The first feature by writer-director Matt Hullum’s production company Rooster Teeth, of the highly popular animated Web series “Red vs. Blue,” “Lazer Team” is a genial sci-fi action comedy that offers plenty of fun for fanboy types. The Texas-shot, Indiegogo-funded project tallied more than $1 million in Tugg presales before opening on 300 or so U.S. screens Friday. Whether this amusing if not wildly inspired spoof can build the word of mouth to cross over to wider theatrical audiences sans conventional star power or advertising muscle is doubtful. But it should do well in home formats, while announcing that Austin-based Rooster Teeth can create slick, ambitiously scaled entertainment on penny-ante means.
In 1977 the U.S. government gets a message from a “friendly alien race” called the Antarians: “You are not alone. Conflict is coming.” They also informs that a “suit of power” is on its way that will help humanity win a future battle with a much more hostile force from outer space. Planning for the day of that gift’s arrival and subsequent confrontation, a secret army known as Project Pegasus trains a “perfect” human from birth to become designated champion of Earth: musclebound, humorless ultimate fighting machine Adam (Alan Ritchson).
Unfortunately, when the aforementioned supersuit finally falls to our planet’s surface decades after the initial missive, it is waylaid by some Texan drunks shooting off fireworks after a Friday night football game. As a result, humanity’s fate lands in the hands of cranky former star high-school quarterback Herman (Colton Dunn); the even more belligerently annoying current one, Zach (Michael Jones); dirt-dumb hayseed Woody (Gavin Free); and Herman’s onetime teammate-turned-hapless local cop Hagan (co-scenarist Burnie Burns). As most of this lot is inebriated when the UFO hits, they cluelessly poke around its contents — with the result that the various elements of the power suit get “genetically locked” onto each man’s body.
This doesn’t please the military, and it makes Adam in particular hopping mad, since these doofuses have stolen the planetary-savior role intended for him without being the least qualified to take it. Nonetheless, they attempt to master their new abilities. Woody becomes a brainiac, Zach acquires a laser-shooting arm, Hagan gets an impenetrable laser shield, and paunchy Herman can now run really, really fast. Meanwhile, a separate, malevolent UFO landing turns four soldiers (and briefly Hagan’s cheerleader daughter, Mindy, played by Allie DeBerry) into near-unstoppable killing machines.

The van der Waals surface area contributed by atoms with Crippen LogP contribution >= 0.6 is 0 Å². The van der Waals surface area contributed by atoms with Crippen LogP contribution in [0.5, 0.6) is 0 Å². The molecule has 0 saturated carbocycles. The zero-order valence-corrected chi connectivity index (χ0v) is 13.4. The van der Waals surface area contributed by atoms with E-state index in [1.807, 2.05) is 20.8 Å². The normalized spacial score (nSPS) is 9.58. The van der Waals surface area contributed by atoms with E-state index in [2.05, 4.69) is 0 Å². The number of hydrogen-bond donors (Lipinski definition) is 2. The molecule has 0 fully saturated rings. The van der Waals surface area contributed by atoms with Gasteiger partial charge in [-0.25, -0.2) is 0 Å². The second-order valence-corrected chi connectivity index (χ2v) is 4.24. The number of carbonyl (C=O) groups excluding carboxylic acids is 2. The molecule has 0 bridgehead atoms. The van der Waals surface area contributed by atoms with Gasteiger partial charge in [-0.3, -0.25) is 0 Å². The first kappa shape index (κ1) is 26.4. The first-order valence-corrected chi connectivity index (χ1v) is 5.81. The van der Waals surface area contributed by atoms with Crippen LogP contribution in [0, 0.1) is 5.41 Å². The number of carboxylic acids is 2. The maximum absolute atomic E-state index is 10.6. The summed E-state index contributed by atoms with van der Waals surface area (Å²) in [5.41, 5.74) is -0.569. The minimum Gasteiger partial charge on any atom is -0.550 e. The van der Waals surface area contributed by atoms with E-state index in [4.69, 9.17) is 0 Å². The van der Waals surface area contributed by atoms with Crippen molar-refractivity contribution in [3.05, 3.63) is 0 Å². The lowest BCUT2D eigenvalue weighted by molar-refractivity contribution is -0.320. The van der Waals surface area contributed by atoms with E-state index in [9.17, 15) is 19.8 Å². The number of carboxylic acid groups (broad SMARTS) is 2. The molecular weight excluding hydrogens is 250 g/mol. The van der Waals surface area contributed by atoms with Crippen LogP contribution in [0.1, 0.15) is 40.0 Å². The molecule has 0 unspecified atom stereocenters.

Mixing equal parts “Independence Day” and “Ghostbusters,” with umpteen other in-joke genre references, “Lazer Team” is as good-natured a sci-fi sendup as “Galaxy Quest,” even if its superhero-sendup humor is more on the hit-and-miss level of “Mystery Men.” (The fact that this film manages to seem about as glossy and expansive as “Mystery Men” on less than one-20th of its 1999 budget does stir a certain awe for Rooster Teeth’s resourcefulness.) The slapstick silliness and off-the-cuff drollery of the first half works somewhat better than the later going, which comes to a routine action climax in an intergalactic football-stadium gladiator standoff. The fadeout virtually guarantees a sequel that the preceding 90-odd minutes haven’t rendered all that breathlessly anticipated.
Nonetheless, “Lazer Team” is consistently enjoyable in a respectable-dumb-fun way, which puts it a few light-years ahead of most similar stuff Hollywood has come up with lately. (Yep, that would be you, “Pixels.”) The actors, including Rooster regulars and more mainstream-industry talents, are all on the right comic wavelength; their characters have enough potential to make one hope the material gets kicked up just a notch or two next time.
Made for a reported $2.5 million in crowdfunding, the film is solid in all tech/design departments, with any cheese factor in the CGI effects apt for its spoofy tenor.